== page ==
Fitting Data with Linear Models

1.  Open the file CarsAndTrucks_By_Year2003.xls containing the following data from the Bureau of Labor Statistics.

a. Make an X-Y scatter plot of the data. Add a trendline to your chart in a. Include the equation for the trendline and the R-squared value. For instructions on how to do this, click here.

c. Predict how many cars and trucks there will be in the US in the year 2008.

d. Predict when there were no passenger cars and trucks in the US. How accurate is the model in this prediction?  In 2-3 sentences justify whether or not the equation should be used to predict when there were no passenger cars and trucks.

e. Predict the number of cars in US in 2050.  Do you think your answer is a good estimate? In 2-3 sentences justify whether or not the equation should be used to predict how many passenger cars and trucks there will be in 2050.

2.  Open the file Coal_Consumption2003.xls containing data from the U.S. Energy Administration.  The unit of measure here is quads, a standard measure standing for quadrillion BTU's. (A British Thermal Unit is a unit of energy, the amount of energy needed to raise 1 pound of water 1 degree Fahrenheit when the water is about 39.2 degrees Fahrenheit.)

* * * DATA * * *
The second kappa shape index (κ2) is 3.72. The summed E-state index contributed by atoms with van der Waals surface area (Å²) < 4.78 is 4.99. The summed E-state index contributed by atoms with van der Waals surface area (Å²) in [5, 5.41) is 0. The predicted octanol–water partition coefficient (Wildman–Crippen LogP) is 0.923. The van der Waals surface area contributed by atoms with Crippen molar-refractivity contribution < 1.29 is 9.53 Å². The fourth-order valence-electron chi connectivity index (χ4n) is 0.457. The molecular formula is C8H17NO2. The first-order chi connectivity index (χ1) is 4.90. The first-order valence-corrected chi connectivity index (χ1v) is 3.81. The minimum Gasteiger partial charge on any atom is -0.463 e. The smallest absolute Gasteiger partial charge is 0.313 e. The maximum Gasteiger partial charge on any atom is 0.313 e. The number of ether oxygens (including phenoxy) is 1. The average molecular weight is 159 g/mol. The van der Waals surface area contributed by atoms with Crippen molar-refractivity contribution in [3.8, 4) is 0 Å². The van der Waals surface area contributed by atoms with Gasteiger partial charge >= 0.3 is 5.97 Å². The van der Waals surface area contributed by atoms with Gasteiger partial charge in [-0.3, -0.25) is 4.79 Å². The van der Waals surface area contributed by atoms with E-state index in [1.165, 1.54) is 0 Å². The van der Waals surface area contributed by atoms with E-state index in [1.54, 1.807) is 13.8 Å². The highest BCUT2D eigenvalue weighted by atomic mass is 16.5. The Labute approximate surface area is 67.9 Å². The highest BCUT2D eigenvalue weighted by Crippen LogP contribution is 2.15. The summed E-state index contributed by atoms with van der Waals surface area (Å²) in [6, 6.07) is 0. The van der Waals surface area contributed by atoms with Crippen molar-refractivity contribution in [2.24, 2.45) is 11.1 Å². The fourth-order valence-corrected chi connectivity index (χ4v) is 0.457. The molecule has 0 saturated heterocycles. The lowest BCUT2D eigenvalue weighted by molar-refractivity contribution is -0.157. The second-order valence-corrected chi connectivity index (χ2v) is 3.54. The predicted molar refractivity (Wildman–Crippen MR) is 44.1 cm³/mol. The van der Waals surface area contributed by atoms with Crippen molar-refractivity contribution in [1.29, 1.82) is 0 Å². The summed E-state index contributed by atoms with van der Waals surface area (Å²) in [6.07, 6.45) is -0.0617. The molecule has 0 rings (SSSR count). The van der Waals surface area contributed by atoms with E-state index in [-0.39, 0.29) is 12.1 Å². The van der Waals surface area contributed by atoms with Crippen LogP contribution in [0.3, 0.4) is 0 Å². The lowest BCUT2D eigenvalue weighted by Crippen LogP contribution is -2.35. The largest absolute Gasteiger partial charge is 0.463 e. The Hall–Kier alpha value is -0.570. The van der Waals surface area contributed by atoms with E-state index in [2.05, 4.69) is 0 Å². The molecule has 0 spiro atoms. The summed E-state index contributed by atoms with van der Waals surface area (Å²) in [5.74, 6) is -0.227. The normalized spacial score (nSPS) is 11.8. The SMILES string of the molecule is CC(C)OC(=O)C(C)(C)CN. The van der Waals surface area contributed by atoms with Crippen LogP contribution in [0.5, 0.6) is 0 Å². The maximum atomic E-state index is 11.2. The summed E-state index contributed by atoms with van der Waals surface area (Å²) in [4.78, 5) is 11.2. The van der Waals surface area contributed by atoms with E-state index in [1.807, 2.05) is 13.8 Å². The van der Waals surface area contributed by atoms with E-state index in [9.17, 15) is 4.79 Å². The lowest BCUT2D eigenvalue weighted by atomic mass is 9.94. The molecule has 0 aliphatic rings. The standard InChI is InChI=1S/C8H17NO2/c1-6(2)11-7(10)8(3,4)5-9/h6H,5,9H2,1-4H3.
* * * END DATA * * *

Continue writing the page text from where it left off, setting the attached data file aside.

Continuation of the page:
a. Make an X-Y scatterplot of the data. Add a trendline, including the equation of the line and the R-squared value.

b. Predict coal consumption in the year 2008.

c. According to your model, when will the coal consumption be 30 quads?

d. In a short well-written paragraph, discuss social, political, or physical changes which might affect the accuracy of predictions using this model.